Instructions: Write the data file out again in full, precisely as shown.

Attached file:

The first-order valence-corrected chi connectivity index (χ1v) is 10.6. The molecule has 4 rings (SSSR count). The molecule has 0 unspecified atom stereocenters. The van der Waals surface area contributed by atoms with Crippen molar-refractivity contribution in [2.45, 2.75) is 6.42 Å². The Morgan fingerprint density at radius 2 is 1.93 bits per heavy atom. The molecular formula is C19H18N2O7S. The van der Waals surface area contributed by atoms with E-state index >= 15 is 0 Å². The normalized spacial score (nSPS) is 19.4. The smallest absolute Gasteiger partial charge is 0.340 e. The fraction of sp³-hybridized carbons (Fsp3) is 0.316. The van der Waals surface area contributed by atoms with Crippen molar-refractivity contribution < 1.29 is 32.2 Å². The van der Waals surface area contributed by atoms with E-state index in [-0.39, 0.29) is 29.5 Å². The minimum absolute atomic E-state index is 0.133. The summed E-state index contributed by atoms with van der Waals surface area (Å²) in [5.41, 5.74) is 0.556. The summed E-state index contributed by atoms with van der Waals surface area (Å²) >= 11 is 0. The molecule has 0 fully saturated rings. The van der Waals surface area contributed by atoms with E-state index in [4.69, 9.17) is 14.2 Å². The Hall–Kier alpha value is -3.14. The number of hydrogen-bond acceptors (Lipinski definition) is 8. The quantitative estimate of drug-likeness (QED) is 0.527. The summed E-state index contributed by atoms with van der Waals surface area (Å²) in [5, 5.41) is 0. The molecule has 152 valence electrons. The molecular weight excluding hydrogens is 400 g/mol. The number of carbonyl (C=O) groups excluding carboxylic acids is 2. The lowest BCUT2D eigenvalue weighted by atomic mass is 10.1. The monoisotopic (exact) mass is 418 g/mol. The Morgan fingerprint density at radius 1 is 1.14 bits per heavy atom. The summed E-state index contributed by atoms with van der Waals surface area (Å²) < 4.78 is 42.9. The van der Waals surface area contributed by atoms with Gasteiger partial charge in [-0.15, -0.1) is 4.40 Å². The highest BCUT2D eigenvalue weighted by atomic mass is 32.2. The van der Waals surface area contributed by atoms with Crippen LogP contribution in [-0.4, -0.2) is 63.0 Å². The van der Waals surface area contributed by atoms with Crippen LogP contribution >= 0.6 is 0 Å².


The first-order valence-corrected chi connectivity index (χ1v) is 10.6. The molecule has 4 rings (SSSR count). The molecule has 0 unspecified atom stereocenters. The van der Waals surface area contributed by atoms with Crippen molar-refractivity contribution in [2.45, 2.75) is 6.42 Å². The Morgan fingerprint density at radius 2 is 1.93 bits per heavy atom. The molecular formula is C19H18N2O7S. The van der Waals surface area contributed by atoms with E-state index >= 15 is 0 Å². The normalized spacial score (nSPS) is 19.4. The smallest absolute Gasteiger partial charge is 0.340 e. The fraction of sp³-hybridized carbons (Fsp3) is 0.316. The van der Waals surface area contributed by atoms with Crippen molar-refractivity contribution < 1.29 is 32.2 Å². The van der Waals surface area contributed by atoms with E-state index in [-0.39, 0.29) is 29.5 Å². The minimum absolute atomic E-state index is 0.133. The summed E-state index contributed by atoms with van der Waals surface area (Å²) in [5.41, 5.74) is 0.556. The summed E-state index contributed by atoms with van der Waals surface area (Å²) >= 11 is 0. The molecule has 0 fully saturated rings. The van der Waals surface area contributed by atoms with E-state index in [4.69, 9.17) is 14.2 Å². The Hall–Kier alpha value is -3.14. The number of hydrogen-bond acceptors (Lipinski definition) is 8. The quantitative estimate of drug-likeness (QED) is 0.527. The summed E-state index contributed by atoms with van der Waals surface area (Å²) in [5, 5.41) is 0. The molecule has 152 valence electrons. The molecular weight excluding hydrogens is 400 g/mol. The number of carbonyl (C=O) groups excluding carboxylic acids is 2. The lowest BCUT2D eigenvalue weighted by atomic mass is 10.1. The monoisotopic (exact) mass is 418 g/mol. The Morgan fingerprint density at radius 1 is 1.14 bits per heavy atom. The summed E-state index contributed by atoms with van der Waals surface area (Å²) < 4.78 is 42.9. The van der Waals surface area contributed by atoms with Gasteiger partial charge in [-0.15, -0.1) is 4.40 Å². The highest BCUT2D eigenvalue weighted by atomic mass is 32.2. The van der Waals surface area contributed by atoms with Crippen LogP contribution in [-0.4, -0.2) is 63.0 Å². The van der Waals surface area contributed by atoms with Crippen LogP contribution >= 0.6 is 0 Å².